Last month, my colleague, associate editor Caroline Marwitz, and I spent an informative 50 minutes talking with two network engineers and one network architect about how they managed a three-pronged migration of 700 users from Windows XP to Windows Vista, Microsoft Office 2000 to Office 2007, and--perhaps most daunting of all--Lotus Notes 6.x to Exchange Server 2007 and Outlook 2007.
The full interview will go live the last week in June on Windowsitpro.com (look in the July issue section on the home page). But since so many of our readers are keenly interested in Vista, we thought we'd give you a preview of the interview, to put it on your radar. (We'll reveal the names of the intrepid IT pros in the actual article.) Stay tuned!
Q: What factors drove the move to Vista?
A1: One of the biggest reasons was that we wanted to have a unified platform between two \[merged\] companies. One side was on XP for a while. The other side had a lot of old hardware and ran Windows 2000 Professional for eight years. A lot of us \[in IT\] had been using Vista \[already\], and we saw that it offered many benefits from the Group Policy standpoint. Finally, XP was going to be sunsetted in a couple years.
A2: Half of the company needed to be migrated to a new email platform, and the other half was undergoing a domain migration as well as a PC refresh cycle. We didn’t want to have to revisit our desktop base a year or two down the road for another upgrade. It also seemed to make sense from a supportability perspective to have the majority of the clients on the same OS.
Q: Did you use third-party migration tools?
A1: We didn’t really rely on outside tools. In our case, most of the machines were bare-metal builds. Microsoft utilities such as User State Migration Tool and the Microsoft Application Compatibility Toolkit were very helpful. Our company had used Preboot Execution Environment with Remote Installation Services to deploy PCs in the past, so upgrading to the new Windows Deployment Services (WDS) to push out our Vista Windows Imaging Format images wasn’t a huge stretch for our desktop team.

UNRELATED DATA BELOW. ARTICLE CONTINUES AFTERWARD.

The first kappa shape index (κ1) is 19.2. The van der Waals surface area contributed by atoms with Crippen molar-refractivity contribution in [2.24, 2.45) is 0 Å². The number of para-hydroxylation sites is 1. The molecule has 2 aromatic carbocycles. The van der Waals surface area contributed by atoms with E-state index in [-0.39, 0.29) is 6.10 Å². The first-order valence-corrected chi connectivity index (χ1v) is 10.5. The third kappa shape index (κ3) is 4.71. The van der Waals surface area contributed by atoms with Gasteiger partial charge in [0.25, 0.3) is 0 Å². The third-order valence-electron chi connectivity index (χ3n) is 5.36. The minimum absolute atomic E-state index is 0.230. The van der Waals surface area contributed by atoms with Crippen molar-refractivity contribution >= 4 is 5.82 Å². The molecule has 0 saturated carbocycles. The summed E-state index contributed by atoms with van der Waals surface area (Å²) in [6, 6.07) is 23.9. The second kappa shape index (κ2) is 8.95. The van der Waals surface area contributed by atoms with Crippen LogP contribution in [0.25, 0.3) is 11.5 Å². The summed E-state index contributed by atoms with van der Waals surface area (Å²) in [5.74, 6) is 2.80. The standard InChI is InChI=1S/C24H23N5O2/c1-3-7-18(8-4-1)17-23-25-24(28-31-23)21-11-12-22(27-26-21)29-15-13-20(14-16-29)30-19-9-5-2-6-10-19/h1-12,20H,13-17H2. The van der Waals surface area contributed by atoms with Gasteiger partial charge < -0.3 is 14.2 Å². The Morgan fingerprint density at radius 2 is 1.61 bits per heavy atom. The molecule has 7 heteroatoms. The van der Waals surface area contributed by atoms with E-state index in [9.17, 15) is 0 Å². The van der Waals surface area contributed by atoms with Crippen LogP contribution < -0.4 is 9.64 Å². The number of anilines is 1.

Q: What migration strategies worked for you?
A1: We were under a deadline to upgrade a large number of offices in a short time span. When we arrived at each office, everything had to be sequenced just right. We did things like scheduling employees for a day of offsite training while we upgraded their systems, migrated their email, and moved any local files to their new systems so that they’d be fully functional the next business day. We could always do more testing, piloting, and research before the migration, time permitting. And automated software inventories are always good, but nothing beats sitting down with the end users and actually determining how they use their systems.
A2: You need good documentation and good software and hardware inventory before you start the migration. And I think IT departments need to have the skill set to adapt on the fly and make changes to their project.